Source: Government of Botswana
Botswana remains one of the lowest in the Southern African Development Community (SADC) region in representation of women in politics.
Assistant Minister of Local Government and Rural Development, Ms Botlogile Tshireletso said this recently at the commemoration of women's day and SADC gender monitor launch....
SADC Gender monitor, launched under the theme, "equality for women progress for all" provides information that SADC member states need to improve their efforts to ensure equal representation in all SADC structures and institutions.
Thus, the assistant minister said it was everyone's responsibility in government, political party structures, private sector and civil society, noting that it was essential to make concerted and deliberate efforts to ensure women were appointed to leadership positions.
Ms Tshireletso further indicated that a lot still needed to be done, especially in political structures and institutions. She added that numbers of women in politics were very low, especially in Parliament and cabinet.
"It is my hope that we will improve especially in view of the upcoming elections in Botswana," she said. SADC, she said, was fully committed to promoting sustainable and equitable socio-economic growth and development that would ensure poverty alleviation with the ultimate goal to eradicate it.
That, she said could only be achieved if both genders in the society were fully involved and given a chance to fully participate in all spheres of life including decision making.
She added that SADC head of states and government have committed themselves to ensuring equal representation of women and men in decision making of member states and SADC structures at all levels by 2015 in line with the African Union gender parity principle.
SADC Gender Protocol on Gender and Development which was adopted by SADC heads of state and government in August 2008, in articles 4, 12 and 13 also emphasise the importance of 50:50 target on representation of women and men in politics and decision making positions in SADC.
Ms Tshireletso stated that SADC member states have committed to increase women's representation in politics and decision making positions, put in place legislation, policy and programmes to ensure equal representation of men and women in political and decision making positions.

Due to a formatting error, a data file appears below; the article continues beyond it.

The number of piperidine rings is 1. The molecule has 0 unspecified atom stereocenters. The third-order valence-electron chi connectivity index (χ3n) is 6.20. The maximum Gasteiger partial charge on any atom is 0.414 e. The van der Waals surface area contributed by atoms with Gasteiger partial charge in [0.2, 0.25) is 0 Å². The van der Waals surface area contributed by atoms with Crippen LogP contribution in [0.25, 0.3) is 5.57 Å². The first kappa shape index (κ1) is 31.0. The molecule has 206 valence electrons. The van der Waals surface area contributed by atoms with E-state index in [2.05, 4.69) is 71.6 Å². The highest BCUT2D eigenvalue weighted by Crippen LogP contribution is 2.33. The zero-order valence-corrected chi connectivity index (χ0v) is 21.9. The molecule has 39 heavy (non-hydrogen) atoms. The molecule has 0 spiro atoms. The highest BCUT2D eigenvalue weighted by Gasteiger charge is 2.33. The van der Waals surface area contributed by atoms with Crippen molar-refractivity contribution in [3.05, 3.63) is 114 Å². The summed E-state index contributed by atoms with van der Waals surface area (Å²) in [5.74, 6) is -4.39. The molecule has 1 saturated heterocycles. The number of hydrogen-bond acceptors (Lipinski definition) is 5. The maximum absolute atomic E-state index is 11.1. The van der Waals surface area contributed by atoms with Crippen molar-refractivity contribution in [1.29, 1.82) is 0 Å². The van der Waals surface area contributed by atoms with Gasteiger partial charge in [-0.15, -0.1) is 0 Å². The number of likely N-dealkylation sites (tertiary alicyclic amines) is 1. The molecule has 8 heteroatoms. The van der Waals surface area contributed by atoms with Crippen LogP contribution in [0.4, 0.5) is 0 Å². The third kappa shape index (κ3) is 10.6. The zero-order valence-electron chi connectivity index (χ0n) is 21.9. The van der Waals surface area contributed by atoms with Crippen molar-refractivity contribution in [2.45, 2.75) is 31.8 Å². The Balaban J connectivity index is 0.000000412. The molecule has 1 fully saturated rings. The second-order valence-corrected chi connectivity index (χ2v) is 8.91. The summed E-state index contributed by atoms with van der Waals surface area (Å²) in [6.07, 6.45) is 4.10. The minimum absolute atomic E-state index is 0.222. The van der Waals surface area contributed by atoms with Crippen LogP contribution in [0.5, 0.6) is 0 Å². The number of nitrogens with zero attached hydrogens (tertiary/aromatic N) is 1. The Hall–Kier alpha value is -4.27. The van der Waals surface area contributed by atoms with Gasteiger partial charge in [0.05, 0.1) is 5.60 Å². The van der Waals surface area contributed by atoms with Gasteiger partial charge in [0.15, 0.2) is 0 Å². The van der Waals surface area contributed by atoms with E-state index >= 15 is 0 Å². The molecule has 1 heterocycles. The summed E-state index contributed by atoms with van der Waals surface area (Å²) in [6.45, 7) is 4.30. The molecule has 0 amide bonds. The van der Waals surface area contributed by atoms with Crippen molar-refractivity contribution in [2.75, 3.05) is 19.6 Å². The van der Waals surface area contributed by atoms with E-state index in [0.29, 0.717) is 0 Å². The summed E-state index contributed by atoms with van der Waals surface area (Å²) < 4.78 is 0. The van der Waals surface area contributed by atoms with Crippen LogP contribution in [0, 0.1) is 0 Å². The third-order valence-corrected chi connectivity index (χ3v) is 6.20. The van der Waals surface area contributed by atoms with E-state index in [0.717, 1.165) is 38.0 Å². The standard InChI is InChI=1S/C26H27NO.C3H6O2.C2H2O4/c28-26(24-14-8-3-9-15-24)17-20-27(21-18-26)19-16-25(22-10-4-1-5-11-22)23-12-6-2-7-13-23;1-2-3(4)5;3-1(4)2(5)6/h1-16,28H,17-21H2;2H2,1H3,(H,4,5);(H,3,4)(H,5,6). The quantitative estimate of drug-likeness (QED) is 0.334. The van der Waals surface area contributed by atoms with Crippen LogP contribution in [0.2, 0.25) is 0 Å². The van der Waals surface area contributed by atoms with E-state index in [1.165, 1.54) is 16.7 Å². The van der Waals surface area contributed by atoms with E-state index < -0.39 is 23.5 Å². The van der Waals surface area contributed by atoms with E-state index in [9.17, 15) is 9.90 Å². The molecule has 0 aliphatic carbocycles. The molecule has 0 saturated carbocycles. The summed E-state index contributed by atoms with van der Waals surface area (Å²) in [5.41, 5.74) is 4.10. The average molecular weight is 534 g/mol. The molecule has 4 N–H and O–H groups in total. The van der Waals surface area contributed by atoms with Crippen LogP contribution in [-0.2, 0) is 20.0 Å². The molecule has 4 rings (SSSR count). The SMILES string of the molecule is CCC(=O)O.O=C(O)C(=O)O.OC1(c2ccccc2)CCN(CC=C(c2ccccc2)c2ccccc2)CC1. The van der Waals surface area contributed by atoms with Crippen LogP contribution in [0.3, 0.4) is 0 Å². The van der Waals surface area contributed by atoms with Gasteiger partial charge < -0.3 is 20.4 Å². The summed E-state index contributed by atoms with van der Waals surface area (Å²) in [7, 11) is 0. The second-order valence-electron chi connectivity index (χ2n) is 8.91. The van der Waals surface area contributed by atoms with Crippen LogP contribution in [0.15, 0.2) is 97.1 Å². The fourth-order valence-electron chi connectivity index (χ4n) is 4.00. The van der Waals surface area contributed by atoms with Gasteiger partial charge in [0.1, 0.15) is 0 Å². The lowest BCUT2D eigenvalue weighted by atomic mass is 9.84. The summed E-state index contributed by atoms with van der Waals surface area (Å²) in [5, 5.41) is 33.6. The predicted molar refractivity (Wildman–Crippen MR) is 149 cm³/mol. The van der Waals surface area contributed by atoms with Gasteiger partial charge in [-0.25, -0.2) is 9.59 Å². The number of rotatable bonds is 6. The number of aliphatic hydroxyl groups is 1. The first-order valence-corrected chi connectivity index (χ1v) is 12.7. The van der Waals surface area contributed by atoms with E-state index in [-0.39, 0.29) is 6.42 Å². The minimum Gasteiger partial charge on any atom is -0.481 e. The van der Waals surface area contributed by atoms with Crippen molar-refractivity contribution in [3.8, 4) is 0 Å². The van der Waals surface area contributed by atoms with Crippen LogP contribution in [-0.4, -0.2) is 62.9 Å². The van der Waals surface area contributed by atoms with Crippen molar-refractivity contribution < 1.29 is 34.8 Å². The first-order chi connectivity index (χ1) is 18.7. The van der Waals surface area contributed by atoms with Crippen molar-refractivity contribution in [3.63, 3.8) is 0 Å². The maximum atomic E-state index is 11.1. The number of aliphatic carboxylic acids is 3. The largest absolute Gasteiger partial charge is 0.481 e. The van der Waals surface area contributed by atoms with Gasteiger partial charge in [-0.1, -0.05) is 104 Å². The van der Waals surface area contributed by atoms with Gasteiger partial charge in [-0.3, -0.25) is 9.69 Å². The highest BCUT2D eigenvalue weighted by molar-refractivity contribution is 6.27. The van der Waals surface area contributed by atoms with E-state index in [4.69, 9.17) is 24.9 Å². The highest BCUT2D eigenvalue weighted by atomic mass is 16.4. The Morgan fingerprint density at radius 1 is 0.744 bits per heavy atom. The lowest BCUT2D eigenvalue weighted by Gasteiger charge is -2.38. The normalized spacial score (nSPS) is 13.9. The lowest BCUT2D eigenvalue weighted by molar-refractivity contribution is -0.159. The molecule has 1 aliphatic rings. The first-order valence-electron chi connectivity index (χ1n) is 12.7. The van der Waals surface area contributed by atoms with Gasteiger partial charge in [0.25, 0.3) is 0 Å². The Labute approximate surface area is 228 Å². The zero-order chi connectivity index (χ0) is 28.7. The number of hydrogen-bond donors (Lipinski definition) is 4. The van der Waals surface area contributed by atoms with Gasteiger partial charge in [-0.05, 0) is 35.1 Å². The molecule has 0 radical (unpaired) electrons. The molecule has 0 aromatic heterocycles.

She also noted that SADC committed to support and strengthen the capacity of women to participate fully through leadership, gender sensitive training and monitoring as well as put in place policies, strategies and programmes for changing discriminatory attitudes, transforming the patriarchal culture and norms prevalent in decision making structures and procedures.
Acting Executive Secretary at SADC Secretariat, Mr Remigious Makumbe stated that SADC region has recorded commendable milestones in achieving gender equality and women's empowerment over the years.
Mr Makumbe noted that on women's health, the region realised reduction of maternal mortality rates, while in education, most member states were on course to achieve the gender parity in enrolment rates of boys and girls at both primary and secondary school levels.
Member states, he said, have incorporated gender perspectives in their education policies, programmes and curriculum, among other successes.
Mr Makumbe stated that on governance, SADC member states have realised an increase of women representation and participation in the public and private spheres.
He also highlighted that Malawi was the first member state in the region to have a woman President who also performed leadership roles on various key issues at the regional, continental and global level.
He observed that at Cabinet level, there has been a steady and consistent upward trend in the number of women representation in Lesotho, Malawi, Mozambique, South Africa, Swaziland, Tanzania and Zimbabwe.
Botswana, Mozambique and Tanzania, he said, have women speakers of Parliament, and women deputy speakers of Parliament in Angola, Malawi, Namibia, South Africa and Zimbabwe.
In addition, Mr Makumbe noted that at Central Government level, the region still had a long way to go in achieving gender parity goal, saying only Botswana, Mauritius and Mozambique were above 30 per cent representation of women on Permanent Secretaries.
He added that Botswana and Malawi were leading in women representation at director levels.